An Israeli security researcher named Danor Cohen recently discovered a WinRAR file extension spoofing vulnerability.
It allows attacker to modify the name and the extension of any file inside an archive.
Danor Cohen noticed that WinRAR adds some custom properties to an archive, including two names.
The first name is the original filename and second name is the filename that will appear at the WinRAR GUI window.
I created a basic ZIP archive file using WinRAR, the original file name is wiremask.txt.
With the help of a Hexadecimal editor the attacker can manipulate the second filename and extension to craft a special ZIP archive, that can actually include a malware file wiremask.exe, but displaying itself as wiremask.txt to the WinRAR user.
For the demonstration I modified the .txt extension of the second file name in the wiremask.zip file with a .jpg. The result will be a WinRAR file that shows you an image file named wiremask.jpg, but when you double click it, the wiremask.txt file opens.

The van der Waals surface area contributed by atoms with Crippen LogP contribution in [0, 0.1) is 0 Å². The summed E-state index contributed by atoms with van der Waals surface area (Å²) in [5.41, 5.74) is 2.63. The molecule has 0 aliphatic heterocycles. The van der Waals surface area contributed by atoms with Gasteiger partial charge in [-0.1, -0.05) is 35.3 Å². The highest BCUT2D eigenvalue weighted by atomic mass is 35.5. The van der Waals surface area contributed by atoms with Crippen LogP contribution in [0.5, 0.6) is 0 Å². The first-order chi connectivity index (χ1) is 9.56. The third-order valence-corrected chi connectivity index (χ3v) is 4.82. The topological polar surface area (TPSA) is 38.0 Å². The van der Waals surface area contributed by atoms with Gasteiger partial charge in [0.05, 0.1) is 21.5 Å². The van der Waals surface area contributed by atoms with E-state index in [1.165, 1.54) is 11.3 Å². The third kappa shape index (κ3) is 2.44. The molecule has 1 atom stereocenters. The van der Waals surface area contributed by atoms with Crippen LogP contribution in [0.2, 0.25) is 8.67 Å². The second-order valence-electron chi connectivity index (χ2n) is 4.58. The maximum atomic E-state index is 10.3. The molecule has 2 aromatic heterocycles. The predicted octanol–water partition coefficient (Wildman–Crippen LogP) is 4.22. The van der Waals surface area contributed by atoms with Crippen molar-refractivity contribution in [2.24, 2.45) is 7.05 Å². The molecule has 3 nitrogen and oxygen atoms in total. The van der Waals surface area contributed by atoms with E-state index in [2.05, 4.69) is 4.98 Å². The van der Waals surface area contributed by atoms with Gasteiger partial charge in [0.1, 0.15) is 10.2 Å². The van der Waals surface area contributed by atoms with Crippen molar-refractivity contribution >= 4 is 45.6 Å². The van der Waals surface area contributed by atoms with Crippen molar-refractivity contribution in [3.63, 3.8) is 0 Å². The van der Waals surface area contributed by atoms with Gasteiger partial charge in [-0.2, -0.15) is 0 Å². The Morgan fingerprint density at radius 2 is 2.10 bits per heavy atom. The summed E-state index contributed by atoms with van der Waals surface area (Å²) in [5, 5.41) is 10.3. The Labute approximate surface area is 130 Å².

To success the user must double click the spoofed file. If the user extracts the file "Extract Here" from the archive, they will see a file that named wiremask.jpg turning into wiremask.exe which is very suspicious, then the exploitation might fail.
An attacker can add a password to the archive to prevent Virus Scanner to read the data inside the archive.
This vulnerability was successfully exploited in WinRar version 4.* and 5.* but it should be fixed in the next releases.